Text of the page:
On entering the museum the first exhibit was a series of stone sculptures on loan from Dijon, and which have been on tour. “Tears of Alabaster” (Larmes d’Albâtre) would indeed be a great name for a band. These 37 mourners are from the tomb of Jean sans Peur (John the Fearless); he was a Duke of Burgundy and Capetian prince who was assassinated in 1419. This era was way after my personal historical interest and more to do with the 100 years war, but the miniature stone figures were striking in their “dramatic intensity” and their “delicacy” (as the write up on the website promised). The spectre of grief is ever with us, and untimely death hard for any family to bear. I wonder what memorials of grief the poor were able to adopt for themselves, having no recourse to craftsmen and marble to express their agony. Did such public monuments to dead nobles act as a focus for the private griefs of many, somewhat like the outpouring of grief at the funeral of Princess Diana in 1997? I wondered who mourned for Marguerite in 1310. Did her family? Her friends? Her “followers” if she had any? There was no body for them to bury. Heretics were burnt to ash deliberately so that there would be no relics to be retrieved for veneration. Not that I think Marguerite countenanced such worship of a human being. Her relationship with God was rather about personal connection with the divine, not through a mediator of any kind.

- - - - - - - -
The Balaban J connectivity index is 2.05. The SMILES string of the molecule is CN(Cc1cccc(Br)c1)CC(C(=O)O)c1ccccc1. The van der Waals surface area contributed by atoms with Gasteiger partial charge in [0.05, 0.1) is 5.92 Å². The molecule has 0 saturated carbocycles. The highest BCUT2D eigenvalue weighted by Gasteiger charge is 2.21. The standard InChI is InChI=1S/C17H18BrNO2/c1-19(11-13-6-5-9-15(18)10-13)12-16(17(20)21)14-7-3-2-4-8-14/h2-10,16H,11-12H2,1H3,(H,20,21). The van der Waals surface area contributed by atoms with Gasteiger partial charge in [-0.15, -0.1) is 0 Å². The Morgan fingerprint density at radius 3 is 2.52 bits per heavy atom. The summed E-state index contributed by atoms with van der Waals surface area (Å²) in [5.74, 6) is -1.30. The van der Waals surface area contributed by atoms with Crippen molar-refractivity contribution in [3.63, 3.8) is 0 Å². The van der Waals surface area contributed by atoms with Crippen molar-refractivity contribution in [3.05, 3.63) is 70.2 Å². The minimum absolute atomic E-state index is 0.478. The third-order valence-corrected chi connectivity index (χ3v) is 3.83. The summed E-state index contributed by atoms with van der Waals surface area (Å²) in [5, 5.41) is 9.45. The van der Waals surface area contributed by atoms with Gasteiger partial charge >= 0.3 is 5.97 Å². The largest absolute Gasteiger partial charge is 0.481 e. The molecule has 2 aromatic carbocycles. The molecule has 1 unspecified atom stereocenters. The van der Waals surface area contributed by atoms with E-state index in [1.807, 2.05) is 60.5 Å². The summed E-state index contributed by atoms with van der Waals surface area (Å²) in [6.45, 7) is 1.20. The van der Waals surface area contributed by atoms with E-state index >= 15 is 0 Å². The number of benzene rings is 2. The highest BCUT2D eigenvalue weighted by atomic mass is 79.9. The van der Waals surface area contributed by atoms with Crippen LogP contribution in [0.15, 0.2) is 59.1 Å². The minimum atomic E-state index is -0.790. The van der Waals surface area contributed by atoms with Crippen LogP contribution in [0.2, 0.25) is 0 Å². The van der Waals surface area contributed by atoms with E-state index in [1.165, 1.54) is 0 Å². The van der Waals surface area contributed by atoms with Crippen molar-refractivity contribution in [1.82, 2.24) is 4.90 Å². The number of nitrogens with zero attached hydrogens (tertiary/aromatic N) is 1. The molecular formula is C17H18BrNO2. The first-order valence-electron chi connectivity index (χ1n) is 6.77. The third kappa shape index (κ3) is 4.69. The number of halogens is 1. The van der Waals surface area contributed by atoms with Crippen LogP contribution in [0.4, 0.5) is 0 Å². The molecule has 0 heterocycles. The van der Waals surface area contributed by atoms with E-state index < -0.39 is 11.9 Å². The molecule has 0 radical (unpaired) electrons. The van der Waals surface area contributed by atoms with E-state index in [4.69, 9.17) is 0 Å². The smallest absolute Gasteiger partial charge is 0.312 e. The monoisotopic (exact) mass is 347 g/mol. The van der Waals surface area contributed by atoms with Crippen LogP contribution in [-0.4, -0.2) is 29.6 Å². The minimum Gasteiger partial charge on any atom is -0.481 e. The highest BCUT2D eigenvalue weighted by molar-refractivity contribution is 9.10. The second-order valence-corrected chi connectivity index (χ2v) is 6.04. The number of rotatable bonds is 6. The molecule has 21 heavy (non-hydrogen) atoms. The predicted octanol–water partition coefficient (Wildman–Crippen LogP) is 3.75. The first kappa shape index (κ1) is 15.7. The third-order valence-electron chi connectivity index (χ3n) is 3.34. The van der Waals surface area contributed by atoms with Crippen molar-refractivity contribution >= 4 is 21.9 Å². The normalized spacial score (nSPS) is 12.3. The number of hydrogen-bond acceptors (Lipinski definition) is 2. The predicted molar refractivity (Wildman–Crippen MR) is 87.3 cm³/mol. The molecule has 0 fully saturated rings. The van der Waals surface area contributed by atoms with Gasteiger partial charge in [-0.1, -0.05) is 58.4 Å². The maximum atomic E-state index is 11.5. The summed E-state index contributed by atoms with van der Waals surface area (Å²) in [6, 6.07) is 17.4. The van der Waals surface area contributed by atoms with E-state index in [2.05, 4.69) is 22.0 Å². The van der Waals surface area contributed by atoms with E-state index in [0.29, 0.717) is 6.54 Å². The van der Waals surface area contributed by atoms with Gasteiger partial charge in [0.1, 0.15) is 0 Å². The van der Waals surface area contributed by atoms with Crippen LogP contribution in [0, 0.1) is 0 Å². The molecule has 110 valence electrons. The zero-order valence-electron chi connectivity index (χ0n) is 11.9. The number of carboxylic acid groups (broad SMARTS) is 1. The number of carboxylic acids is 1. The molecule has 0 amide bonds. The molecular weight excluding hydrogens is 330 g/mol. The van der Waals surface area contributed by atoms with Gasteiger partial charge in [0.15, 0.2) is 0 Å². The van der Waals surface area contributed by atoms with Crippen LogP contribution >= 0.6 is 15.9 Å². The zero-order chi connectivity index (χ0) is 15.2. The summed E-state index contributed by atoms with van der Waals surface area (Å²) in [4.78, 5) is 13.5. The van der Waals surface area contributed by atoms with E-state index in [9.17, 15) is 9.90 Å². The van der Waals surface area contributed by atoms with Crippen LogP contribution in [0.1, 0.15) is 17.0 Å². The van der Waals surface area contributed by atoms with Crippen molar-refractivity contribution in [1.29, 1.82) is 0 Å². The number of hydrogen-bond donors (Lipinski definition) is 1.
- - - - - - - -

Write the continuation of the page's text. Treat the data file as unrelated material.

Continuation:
Largest tapestry of "The Lady and the Unicorn"

Moving on from such bleak thoughts, let us illuminate the darkness with what is, in my opinion, the pièce de resistance of this museum. In a dimly lit, circular room there are the most breath-taking tapestries I have ever seen. The gigantic wall-hangings telling the story of “La Dame à la licorne” (The Lady and the Unicorn) are also from a much later time than I was interested in, but I have to admit that this was a sight worth the visit all on its own. The vibrant reds, greens, blues and yellows of the images made up from the tiniest of stitches are a feast for the eyes. The six tableaux pose a question for the onlooker to ponder: Five of them each depict one of the senses, and the larger sixth tapestry shows the lady in front of a tent entitled “A mon seul désir” which is slightly ambiguous; amongst other things it could be translated as “To my one desire” or “according to my desire alone”.